Seeking to develop independent enquirers
|Head of Humanities & Team Leader of History||Mr J Barnett|
|Faculty Coach & Teacher of History||Mrs C Syms-Evans|
|Teacher of History||Ms R McAuley|
|Mrs L Fowles|
|Miss K Hurry|
|Mr J Petts|
History is a core subject in Years 7, 8 and 9 with students having three periods per fortnight. We offer students the opportunity to study GCSE History in Years 10 and 11, and A'Level History in Years 12 and 13. Further details about the A'Level course are available on the Sixth Form website.
History at Bishop Luffa helps you understand where Britain fits into the wider world and how this has changed over time.
You are able to investigate, evaluate and interpret past actions. You can develop the ability to read source material with discrimination, asking questions of it. You can develop your skills as an independent thinker and learner. You will understand why we study certain events, why we remember, why things from the past matter. You will be prepared for life beyond the classroom. Your skills, knowledge and innate sense of curiosity will be encouraged to thrive and these are the skills that will take you through life. The strong sense of narrative will help engage you, whatever age you are. The discussion of themes and issues, helps you to develop a deeper conceptual understanding of the issues covered, and promotes stretch and challenge.
The study of individuals, and societies who challenged injustice and bigotry explicitly emphasises the Christian ethos of the School, and promotes a sense of hope and the innate goodness of the human character. You will tackle these topics and themes through the development of a range of skills that run across the key stages, developing them in a more complex fashion as you move up through the School. You’ll deploy key terms with precision, you will analyse second order concepts such as cause and consequence, you will critically evaluate source material, and you will develop your ability to come to an informed judgement.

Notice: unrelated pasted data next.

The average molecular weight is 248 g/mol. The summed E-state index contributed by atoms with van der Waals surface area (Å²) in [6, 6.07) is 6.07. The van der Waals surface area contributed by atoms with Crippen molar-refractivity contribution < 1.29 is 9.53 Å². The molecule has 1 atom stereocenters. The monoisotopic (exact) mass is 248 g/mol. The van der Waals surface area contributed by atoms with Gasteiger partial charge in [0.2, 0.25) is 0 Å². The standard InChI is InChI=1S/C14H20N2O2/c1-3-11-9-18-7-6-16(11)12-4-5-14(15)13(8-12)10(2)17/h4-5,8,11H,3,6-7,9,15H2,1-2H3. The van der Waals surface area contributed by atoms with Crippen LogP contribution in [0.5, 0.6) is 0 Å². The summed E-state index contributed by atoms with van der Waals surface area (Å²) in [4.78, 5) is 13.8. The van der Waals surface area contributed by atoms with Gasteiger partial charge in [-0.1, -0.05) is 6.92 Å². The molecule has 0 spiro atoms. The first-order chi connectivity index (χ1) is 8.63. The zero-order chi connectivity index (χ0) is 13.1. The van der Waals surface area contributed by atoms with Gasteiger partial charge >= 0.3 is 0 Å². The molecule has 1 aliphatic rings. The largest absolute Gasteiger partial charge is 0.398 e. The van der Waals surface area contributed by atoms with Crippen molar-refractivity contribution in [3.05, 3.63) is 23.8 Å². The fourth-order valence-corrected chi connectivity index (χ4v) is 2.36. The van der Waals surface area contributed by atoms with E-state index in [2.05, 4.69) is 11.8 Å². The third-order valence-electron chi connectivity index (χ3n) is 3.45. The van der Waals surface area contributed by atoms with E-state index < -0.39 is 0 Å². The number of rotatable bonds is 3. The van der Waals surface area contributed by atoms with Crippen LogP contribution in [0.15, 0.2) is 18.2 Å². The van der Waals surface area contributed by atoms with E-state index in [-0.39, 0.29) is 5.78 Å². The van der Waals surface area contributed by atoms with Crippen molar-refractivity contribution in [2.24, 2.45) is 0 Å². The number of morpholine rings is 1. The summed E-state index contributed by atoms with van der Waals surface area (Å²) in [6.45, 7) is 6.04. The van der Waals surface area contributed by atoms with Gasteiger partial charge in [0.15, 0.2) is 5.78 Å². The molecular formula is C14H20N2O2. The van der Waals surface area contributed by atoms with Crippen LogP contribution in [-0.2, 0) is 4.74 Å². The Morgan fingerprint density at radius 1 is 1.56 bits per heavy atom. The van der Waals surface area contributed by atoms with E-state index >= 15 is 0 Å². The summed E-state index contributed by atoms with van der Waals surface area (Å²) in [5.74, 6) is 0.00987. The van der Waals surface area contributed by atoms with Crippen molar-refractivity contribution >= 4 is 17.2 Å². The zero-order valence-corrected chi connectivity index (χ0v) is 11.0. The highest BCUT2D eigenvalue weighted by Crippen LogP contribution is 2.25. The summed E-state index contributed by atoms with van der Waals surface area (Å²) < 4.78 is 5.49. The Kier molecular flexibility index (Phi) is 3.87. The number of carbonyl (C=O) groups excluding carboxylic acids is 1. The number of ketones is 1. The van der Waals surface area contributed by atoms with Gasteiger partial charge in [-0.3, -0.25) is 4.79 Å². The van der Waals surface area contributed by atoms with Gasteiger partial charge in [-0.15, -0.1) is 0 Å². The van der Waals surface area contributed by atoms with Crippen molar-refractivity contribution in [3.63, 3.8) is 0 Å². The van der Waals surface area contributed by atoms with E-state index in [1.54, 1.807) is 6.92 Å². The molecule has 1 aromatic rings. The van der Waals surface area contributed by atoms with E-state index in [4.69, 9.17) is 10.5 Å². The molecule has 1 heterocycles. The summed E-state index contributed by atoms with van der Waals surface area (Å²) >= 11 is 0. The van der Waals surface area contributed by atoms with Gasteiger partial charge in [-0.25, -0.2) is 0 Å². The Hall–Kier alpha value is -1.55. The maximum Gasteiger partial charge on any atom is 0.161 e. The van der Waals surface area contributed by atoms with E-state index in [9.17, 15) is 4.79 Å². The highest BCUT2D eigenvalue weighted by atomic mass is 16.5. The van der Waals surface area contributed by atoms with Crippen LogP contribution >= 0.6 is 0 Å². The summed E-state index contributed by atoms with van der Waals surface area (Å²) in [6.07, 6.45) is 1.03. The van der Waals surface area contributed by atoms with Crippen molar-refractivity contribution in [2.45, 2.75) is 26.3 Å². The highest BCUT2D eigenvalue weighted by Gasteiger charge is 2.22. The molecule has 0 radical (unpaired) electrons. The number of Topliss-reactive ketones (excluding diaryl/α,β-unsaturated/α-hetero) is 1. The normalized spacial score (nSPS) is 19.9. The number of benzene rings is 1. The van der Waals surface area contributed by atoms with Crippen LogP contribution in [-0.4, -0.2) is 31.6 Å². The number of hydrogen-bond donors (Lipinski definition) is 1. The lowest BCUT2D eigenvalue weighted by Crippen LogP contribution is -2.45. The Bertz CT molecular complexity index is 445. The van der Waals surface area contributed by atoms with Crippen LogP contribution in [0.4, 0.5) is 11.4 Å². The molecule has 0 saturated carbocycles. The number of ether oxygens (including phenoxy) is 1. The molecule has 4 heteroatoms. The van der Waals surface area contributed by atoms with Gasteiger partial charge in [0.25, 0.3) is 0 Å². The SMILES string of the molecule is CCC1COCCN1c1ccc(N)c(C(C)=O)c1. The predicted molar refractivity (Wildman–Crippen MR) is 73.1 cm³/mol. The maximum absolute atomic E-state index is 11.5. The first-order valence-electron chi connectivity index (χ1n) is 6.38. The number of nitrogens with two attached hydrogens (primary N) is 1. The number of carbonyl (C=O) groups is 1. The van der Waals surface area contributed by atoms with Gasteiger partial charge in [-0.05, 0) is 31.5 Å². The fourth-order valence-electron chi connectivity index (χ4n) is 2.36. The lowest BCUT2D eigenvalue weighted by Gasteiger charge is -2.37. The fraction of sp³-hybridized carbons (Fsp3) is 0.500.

Literacy, and a grasp of language helps underpin the subject, and you will be encouraged to develop your reading and writing skills in increasingly complex ways (expect, for example, to use more complex key terms for your study on the Normans at GCSE than you used in Y7).The issues covered give context to your everyday lives, be it the impact of economic crisis, the impact of pandemics, or the fight for freedom - all timeless issues, as relevant now as ever.
History Learning Journey
This is a visual representation of how students' knowledge and skills develop through the History curriculum.
(click on the image below to view a larger version)
Why study History at GCSE?
Donald Trump’s election victory shocked the World! But, to historians this isn’t the first time that a leader has come to power promising something different. In fact, it’s quite a regular occurrence.
Recent events show us how rapidly the world can change. Many of these changes have their roots in the huge upheavals of the twentieth century. As well as this, it’s important that we can see broad sweeps of history, and understand some pivotal moments in our own nation’s development. By the end of the GCSE course you will have a good understanding of how we make sense of the past. The course develops skills such as the analysis and use of source material, the ability to select relevant information and use it effectively, and the ability to frame an effective argument. You will develop the all- important skill of being focused in answers, so don’t be put off by thinking that it’s all about loads of writing – it isn’t!
You will come across a variety of teaching and learning styles. You will debate. You will make notes. You will think deeply through issues. Your book will contain work presented in a variety of ways. You’ll do plenty of practice questions as we go, so that you are ready for the exams when they come! We always aim to run an overseas trip as part of the course.
Students who study History find it invaluable in any career where there is the need to communicate clearly, put forward an argument, or understand the world we live in. For example, careers in law, or journalism. But it is also useful for careers in the Sciences, where concise, clear reports are needed. History is a widely respected qualification. By taking it you are sending out a strong message about your ability, and your interest in the world around you.
You will do two exams, both at the end of Year 11 and worth 100% of the final grade. Both exams are 2 hours long. Paper 1 focuses on ‘World History’. Paper 2 focuses on British history. Both exams test a variety of historical skills, including the ability to analyse sources, and to develop, and sustain, an argument.